HILLSIDE, NJ — The library in Hillside, after being closed for 22-months through this past May, has been focused on making its presence known this summer, and it’s been doing so with a new director in charge.
Hillside Public Library Director Kassundra Miller said there has been widespread interest in the return of the library since she officially started work in early August. But for anyone who might not know, Miller wants to get the word out.
“There’s a decent stream of people, but I think there’s still a lot of people who aren’t aware the library is open. That’s why I’d like to get the word out. We just started back up with the Facebook page, the website is getting revamped,” said Miller. “Some people do know. There are people coming in — right now it’s like a wave of summer reading students, who need to have their summer reading assignments for school, but I’m starting my fourth week here and I definitely see some regulars coming in, for children and adults.”
Miller was appointed as director by the library’s Board of Trustees, having previously served in the same position at the Wood-Ridge Memorial Library and Wharton Public Library, and her first day in office was Monday, Aug. 10.
For the Hillside library, as well as Miller, it feels like a fresh start that’s full of opportunity.
“It just opened in May, and there are some things I would say are behind, so I’m excited to be here so we can try to catch up,” said Miller, who has worked with public libraries for the better part of two decades. “I’ve worked in circulation, I’ve worked in reference, I’ve worked in tech services. Over the past two summers, including most of this one, I ran summer reading programs, because the library where I worked didn’t have a children’s librarian. So everything I’ve learned in libraries, and every department to this date, will help me here in every way.”
Before working in libraries, including spending 15 years at the Montclair Public Library in various roles — “a great library,” Miller called it — she originally wanted to be a TV or radio writer. She studied English at her undergraduate school, Caldwell College, but also worked at the college’s library as a student employee, and that role ended up being more influential than she expected, said Miller.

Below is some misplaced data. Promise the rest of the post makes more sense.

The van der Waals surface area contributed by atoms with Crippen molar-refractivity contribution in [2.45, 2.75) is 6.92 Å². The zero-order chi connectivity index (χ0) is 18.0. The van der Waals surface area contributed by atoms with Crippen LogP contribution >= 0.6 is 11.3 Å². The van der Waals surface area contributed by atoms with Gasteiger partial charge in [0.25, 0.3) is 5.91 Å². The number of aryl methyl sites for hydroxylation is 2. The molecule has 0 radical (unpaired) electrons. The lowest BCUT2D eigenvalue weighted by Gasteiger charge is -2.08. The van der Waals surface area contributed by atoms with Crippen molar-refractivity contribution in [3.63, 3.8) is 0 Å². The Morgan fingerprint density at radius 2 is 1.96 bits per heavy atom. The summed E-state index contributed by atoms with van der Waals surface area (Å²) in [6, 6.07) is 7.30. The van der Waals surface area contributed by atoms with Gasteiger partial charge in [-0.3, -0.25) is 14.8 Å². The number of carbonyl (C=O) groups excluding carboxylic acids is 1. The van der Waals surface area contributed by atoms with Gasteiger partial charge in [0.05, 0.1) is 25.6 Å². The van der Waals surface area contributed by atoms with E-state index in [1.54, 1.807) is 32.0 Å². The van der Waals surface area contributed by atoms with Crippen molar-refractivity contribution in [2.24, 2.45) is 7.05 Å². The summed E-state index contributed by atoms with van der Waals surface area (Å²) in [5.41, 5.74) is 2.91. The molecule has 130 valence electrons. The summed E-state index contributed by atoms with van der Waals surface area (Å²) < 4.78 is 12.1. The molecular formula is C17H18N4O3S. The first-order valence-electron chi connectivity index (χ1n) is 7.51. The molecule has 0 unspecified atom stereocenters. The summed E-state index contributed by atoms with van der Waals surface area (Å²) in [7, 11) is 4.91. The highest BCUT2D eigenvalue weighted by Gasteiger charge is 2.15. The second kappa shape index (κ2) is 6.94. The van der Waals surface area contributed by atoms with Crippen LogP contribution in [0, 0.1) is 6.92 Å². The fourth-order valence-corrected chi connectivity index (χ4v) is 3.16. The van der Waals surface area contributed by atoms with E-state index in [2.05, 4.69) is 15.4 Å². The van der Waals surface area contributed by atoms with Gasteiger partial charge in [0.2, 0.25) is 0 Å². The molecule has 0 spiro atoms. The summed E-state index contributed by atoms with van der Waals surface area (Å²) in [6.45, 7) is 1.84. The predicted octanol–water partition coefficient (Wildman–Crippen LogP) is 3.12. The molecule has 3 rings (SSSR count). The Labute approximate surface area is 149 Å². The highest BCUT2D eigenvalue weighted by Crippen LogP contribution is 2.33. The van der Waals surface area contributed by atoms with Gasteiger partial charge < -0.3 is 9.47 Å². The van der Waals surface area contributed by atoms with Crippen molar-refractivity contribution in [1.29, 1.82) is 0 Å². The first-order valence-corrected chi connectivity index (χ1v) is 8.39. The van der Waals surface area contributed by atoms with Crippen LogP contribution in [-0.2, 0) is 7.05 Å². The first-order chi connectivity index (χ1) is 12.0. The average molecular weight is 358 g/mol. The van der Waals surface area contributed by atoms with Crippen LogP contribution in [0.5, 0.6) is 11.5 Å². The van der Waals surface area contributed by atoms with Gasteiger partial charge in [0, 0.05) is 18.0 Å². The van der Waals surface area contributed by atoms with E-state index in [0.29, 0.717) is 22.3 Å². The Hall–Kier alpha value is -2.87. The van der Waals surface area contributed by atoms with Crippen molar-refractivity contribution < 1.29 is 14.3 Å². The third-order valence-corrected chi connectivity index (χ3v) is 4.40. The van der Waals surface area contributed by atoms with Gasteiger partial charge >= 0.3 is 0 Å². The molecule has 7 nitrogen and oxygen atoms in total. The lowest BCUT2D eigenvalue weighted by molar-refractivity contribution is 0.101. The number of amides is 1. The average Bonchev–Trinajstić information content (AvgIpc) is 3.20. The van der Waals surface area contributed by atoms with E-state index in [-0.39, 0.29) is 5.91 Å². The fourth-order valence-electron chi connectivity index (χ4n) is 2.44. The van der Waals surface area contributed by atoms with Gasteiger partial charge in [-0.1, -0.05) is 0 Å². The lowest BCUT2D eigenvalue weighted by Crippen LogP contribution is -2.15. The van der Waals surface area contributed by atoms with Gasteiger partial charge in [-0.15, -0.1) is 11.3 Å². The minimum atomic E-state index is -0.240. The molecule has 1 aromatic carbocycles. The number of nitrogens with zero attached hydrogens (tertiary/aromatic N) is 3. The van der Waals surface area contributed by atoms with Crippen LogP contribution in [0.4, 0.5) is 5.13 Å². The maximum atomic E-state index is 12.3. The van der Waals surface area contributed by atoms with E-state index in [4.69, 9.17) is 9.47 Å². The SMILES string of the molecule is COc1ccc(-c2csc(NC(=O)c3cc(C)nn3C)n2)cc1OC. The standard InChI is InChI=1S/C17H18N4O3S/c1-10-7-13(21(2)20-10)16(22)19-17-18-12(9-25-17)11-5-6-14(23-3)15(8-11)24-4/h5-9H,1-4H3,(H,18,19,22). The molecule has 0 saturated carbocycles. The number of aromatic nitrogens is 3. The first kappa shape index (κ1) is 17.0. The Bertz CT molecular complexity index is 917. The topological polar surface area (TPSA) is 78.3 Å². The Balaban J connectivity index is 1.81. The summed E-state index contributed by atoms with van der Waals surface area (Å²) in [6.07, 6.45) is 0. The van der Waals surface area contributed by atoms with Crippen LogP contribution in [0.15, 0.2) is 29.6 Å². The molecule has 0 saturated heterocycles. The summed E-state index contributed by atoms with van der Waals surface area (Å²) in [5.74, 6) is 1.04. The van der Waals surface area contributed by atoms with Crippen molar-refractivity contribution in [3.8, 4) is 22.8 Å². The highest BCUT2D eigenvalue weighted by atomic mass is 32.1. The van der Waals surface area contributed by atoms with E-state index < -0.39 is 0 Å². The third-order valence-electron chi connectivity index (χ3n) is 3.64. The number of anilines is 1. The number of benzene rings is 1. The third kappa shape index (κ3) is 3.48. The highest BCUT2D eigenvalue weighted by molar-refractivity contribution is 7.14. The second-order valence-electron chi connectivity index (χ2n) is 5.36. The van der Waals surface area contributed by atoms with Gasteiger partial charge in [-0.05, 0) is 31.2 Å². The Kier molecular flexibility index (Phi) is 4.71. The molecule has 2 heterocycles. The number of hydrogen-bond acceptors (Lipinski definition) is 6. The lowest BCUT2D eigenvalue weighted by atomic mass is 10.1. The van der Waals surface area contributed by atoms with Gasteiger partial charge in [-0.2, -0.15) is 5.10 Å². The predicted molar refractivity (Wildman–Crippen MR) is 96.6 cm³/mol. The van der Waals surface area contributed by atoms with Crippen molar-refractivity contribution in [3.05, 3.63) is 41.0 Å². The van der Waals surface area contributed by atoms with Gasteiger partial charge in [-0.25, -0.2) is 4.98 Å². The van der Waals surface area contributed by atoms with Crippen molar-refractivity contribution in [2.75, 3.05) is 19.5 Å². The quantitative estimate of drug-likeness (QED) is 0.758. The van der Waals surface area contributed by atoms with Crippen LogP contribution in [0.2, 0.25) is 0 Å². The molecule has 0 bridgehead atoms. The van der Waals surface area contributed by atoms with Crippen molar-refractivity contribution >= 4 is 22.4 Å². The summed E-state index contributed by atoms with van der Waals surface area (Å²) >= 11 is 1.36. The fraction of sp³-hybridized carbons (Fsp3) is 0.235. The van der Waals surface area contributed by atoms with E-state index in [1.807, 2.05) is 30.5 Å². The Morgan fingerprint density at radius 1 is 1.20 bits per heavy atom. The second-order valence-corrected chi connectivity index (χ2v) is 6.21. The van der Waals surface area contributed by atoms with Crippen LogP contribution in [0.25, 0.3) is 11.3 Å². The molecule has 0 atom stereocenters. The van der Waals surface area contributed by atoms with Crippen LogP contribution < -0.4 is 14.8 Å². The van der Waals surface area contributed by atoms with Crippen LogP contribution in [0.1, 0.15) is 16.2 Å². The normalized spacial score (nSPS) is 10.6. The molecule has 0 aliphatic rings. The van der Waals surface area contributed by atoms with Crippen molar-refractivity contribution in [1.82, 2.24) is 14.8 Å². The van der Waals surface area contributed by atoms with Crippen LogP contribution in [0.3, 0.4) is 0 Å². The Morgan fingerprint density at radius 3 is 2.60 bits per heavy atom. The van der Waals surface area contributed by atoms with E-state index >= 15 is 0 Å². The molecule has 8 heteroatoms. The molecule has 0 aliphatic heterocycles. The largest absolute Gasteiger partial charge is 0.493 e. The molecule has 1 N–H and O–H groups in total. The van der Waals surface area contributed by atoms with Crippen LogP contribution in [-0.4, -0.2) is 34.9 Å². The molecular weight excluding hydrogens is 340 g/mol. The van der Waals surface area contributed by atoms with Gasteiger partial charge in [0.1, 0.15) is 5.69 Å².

“At my undergrad college at Caldwell, I started working in the library as a student aide, a work study student, and that’s where it started,” said Miller. “The library, in my opinion, is the center of the community when there is no community center. But it’s someplace that anyone can go to at anytime, and get the resources they need.”
Fast forward to present day, after part-time jobs eventually led to full-time jobs and now the position of Director, and Miller made the decision to work in Hillside. It’s “a greater opportunity, a larger community, a larger library and a more diverse community” than where she’s worked in the past, said Miller, which is why she made the decision.
Miller is still acclimating to Hillside, but she’s already pushing several fall programs, including National Library Card Sign-up Month. New Hillside residents, said Miller, as well as residents who have never owned a library card can register for a free library card, and all through September it comes with a free bag with goodies.
The Hillside library is also behind a fine-related food drive for September, which is Hunger Action Month, said Miller.
“I’ve done them before, in other libraries,” said Miller. “We’re doing the food for fines. It’s to get people aware that we’re open.”
The food for fines program includes bringing in a donation of food, such as canned goods, and patrons can have fines, new and old, reduced by as much as five dollars.
The Hillside library has its share of strengths, said Miller, including the children’s program. And in the upcoming months, there are a few changes that Miller would like to make, including putting an emphasis on grant writing — something which she doesn’t have much experience with, said Miller — as well as meeting the local Friends of the Library Group, in order to fund more projects.
“The children’s programming has been really well done and well attended,” said Miller. “That’s definitely a strength here. The one thing I would like to get back up and running is the Friends of the Library group. It seems to be inactive right now, and that’s probably partially because the library was closed. I just need to locate people and get it back up and running. That would help us as far as funding, too. Once they start funding, we can use the resources for a lot of different programs.”